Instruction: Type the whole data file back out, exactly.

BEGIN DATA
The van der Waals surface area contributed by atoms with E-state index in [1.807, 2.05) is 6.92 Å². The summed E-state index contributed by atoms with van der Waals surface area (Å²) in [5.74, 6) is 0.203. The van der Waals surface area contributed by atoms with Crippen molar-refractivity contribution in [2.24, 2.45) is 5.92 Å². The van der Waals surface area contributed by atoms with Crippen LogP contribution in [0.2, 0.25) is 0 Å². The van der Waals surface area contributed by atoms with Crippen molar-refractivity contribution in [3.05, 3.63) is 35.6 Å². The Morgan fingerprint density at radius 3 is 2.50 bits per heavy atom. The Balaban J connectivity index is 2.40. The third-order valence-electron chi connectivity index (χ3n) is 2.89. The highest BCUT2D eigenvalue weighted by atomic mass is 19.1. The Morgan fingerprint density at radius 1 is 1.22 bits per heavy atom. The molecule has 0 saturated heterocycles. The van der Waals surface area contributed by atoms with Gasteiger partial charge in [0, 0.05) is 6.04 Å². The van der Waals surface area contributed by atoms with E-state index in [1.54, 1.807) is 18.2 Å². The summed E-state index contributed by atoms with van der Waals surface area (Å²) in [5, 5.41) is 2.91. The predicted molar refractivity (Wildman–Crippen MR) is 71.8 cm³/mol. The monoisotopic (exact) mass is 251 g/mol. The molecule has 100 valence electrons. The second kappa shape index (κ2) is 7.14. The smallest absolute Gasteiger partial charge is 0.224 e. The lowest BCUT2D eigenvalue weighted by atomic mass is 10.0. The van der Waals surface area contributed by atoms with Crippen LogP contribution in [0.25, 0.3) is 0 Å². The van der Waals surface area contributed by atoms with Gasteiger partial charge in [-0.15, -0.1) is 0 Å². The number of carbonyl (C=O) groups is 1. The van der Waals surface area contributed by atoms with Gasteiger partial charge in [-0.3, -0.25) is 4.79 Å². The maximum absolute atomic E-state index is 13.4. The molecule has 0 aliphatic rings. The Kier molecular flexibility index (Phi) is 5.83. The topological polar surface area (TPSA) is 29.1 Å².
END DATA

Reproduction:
The van der Waals surface area contributed by atoms with E-state index in [1.807, 2.05) is 6.92 Å². The summed E-state index contributed by atoms with van der Waals surface area (Å²) in [5.74, 6) is 0.203. The van der Waals surface area contributed by atoms with Crippen molar-refractivity contribution in [2.24, 2.45) is 5.92 Å². The van der Waals surface area contributed by atoms with Crippen LogP contribution in [0.2, 0.25) is 0 Å². The van der Waals surface area contributed by atoms with Crippen molar-refractivity contribution in [3.05, 3.63) is 35.6 Å². The Morgan fingerprint density at radius 3 is 2.50 bits per heavy atom. The Balaban J connectivity index is 2.40. The third-order valence-electron chi connectivity index (χ3n) is 2.89. The highest BCUT2D eigenvalue weighted by atomic mass is 19.1. The Morgan fingerprint density at radius 1 is 1.22 bits per heavy atom. The molecule has 0 saturated heterocycles. The van der Waals surface area contributed by atoms with Gasteiger partial charge in [0, 0.05) is 6.04 Å². The van der Waals surface area contributed by atoms with E-state index in [1.54, 1.807) is 18.2 Å². The summed E-state index contributed by atoms with van der Waals surface area (Å²) in [5, 5.41) is 2.91. The predicted molar refractivity (Wildman–Crippen MR) is 71.8 cm³/mol. The monoisotopic (exact) mass is 251 g/mol. The molecule has 100 valence electrons. The second kappa shape index (κ2) is 7.14. The smallest absolute Gasteiger partial charge is 0.224 e. The lowest BCUT2D eigenvalue weighted by atomic mass is 10.0. The van der Waals surface area contributed by atoms with Crippen LogP contribution in [0.25, 0.3) is 0 Å². The van der Waals surface area contributed by atoms with Gasteiger partial charge in [-0.15, -0.1) is 0 Å². The number of carbonyl (C=O) groups is 1. The van der Waals surface area contributed by atoms with Gasteiger partial charge in [-0.3, -0.25) is 4.79 Å². The maximum absolute atomic E-state index is 13.4. The molecule has 0 aliphatic rings. The Kier molecular flexibility index (Phi) is 5.83. The topological polar surface area (TPSA) is 29.1 Å².